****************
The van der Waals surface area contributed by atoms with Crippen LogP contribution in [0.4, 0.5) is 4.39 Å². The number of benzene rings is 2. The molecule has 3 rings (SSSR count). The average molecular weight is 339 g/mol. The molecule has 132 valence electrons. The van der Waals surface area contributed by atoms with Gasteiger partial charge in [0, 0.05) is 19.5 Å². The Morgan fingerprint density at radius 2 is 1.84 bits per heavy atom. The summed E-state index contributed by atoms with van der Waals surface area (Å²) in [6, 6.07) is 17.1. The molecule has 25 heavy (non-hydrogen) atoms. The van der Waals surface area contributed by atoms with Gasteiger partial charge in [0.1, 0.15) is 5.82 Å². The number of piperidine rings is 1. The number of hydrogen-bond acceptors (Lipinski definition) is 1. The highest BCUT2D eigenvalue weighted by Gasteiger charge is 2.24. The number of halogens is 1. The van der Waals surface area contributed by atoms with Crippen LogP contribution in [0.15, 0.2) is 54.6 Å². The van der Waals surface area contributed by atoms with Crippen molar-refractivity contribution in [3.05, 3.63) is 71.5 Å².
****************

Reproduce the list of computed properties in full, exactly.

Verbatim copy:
The van der Waals surface area contributed by atoms with Crippen LogP contribution in [0.4, 0.5) is 4.39 Å². The number of benzene rings is 2. The molecule has 3 rings (SSSR count). The average molecular weight is 339 g/mol. The molecule has 132 valence electrons. The van der Waals surface area contributed by atoms with Gasteiger partial charge in [0, 0.05) is 19.5 Å². The Morgan fingerprint density at radius 2 is 1.84 bits per heavy atom. The summed E-state index contributed by atoms with van der Waals surface area (Å²) in [6, 6.07) is 17.1. The molecule has 25 heavy (non-hydrogen) atoms. The van der Waals surface area contributed by atoms with Gasteiger partial charge in [0.1, 0.15) is 5.82 Å². The number of piperidine rings is 1. The number of hydrogen-bond acceptors (Lipinski definition) is 1. The highest BCUT2D eigenvalue weighted by Gasteiger charge is 2.24. The number of halogens is 1. The van der Waals surface area contributed by atoms with Crippen LogP contribution in [0.15, 0.2) is 54.6 Å². The van der Waals surface area contributed by atoms with Crippen molar-refractivity contribution in [3.05, 3.63) is 71.5 Å².